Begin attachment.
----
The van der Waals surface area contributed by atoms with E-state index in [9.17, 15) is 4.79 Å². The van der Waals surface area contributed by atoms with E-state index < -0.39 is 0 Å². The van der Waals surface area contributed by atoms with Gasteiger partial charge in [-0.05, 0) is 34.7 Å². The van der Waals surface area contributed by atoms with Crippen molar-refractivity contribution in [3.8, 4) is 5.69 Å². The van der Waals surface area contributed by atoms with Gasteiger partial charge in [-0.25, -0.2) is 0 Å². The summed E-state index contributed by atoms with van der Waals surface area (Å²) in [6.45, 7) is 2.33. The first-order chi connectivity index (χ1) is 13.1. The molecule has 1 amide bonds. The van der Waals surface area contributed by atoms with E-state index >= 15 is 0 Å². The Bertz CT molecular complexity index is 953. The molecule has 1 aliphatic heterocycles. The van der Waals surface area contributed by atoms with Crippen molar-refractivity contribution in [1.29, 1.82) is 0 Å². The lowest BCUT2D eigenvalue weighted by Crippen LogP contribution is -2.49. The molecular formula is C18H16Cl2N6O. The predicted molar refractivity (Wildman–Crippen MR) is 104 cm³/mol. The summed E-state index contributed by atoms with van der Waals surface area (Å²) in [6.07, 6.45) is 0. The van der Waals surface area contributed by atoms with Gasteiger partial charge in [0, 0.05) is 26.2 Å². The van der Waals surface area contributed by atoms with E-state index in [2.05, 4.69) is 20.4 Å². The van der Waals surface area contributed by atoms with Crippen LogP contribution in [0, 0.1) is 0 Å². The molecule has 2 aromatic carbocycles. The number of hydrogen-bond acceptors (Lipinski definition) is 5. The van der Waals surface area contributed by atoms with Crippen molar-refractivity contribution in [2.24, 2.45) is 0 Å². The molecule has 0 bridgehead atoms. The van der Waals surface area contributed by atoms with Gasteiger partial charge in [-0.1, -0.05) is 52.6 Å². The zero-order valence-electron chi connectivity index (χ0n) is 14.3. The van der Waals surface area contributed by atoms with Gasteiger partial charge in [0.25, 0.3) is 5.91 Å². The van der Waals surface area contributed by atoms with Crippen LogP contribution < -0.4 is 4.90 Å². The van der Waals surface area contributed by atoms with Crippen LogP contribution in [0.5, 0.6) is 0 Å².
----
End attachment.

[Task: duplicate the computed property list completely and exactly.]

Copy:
The van der Waals surface area contributed by atoms with E-state index in [9.17, 15) is 4.79 Å². The van der Waals surface area contributed by atoms with E-state index < -0.39 is 0 Å². The van der Waals surface area contributed by atoms with Gasteiger partial charge in [-0.05, 0) is 34.7 Å². The van der Waals surface area contributed by atoms with Crippen molar-refractivity contribution in [3.8, 4) is 5.69 Å². The van der Waals surface area contributed by atoms with Gasteiger partial charge in [-0.25, -0.2) is 0 Å². The summed E-state index contributed by atoms with van der Waals surface area (Å²) in [6.45, 7) is 2.33. The first-order chi connectivity index (χ1) is 13.1. The molecule has 1 amide bonds. The van der Waals surface area contributed by atoms with E-state index >= 15 is 0 Å². The Bertz CT molecular complexity index is 953. The molecule has 1 aliphatic heterocycles. The van der Waals surface area contributed by atoms with Crippen molar-refractivity contribution in [1.29, 1.82) is 0 Å². The lowest BCUT2D eigenvalue weighted by Crippen LogP contribution is -2.49. The molecular formula is C18H16Cl2N6O. The predicted molar refractivity (Wildman–Crippen MR) is 104 cm³/mol. The summed E-state index contributed by atoms with van der Waals surface area (Å²) in [6.07, 6.45) is 0. The van der Waals surface area contributed by atoms with Gasteiger partial charge in [0, 0.05) is 26.2 Å². The van der Waals surface area contributed by atoms with E-state index in [2.05, 4.69) is 20.4 Å². The van der Waals surface area contributed by atoms with Crippen LogP contribution in [0, 0.1) is 0 Å². The molecule has 2 aromatic carbocycles. The number of hydrogen-bond acceptors (Lipinski definition) is 5. The van der Waals surface area contributed by atoms with Crippen molar-refractivity contribution in [2.24, 2.45) is 0 Å². The molecule has 0 bridgehead atoms. The van der Waals surface area contributed by atoms with Gasteiger partial charge in [-0.1, -0.05) is 52.6 Å². The zero-order valence-electron chi connectivity index (χ0n) is 14.3. The van der Waals surface area contributed by atoms with Gasteiger partial charge in [0.25, 0.3) is 5.91 Å². The van der Waals surface area contributed by atoms with Crippen LogP contribution < -0.4 is 4.90 Å². The van der Waals surface area contributed by atoms with Crippen LogP contribution in [0.5, 0.6) is 0 Å².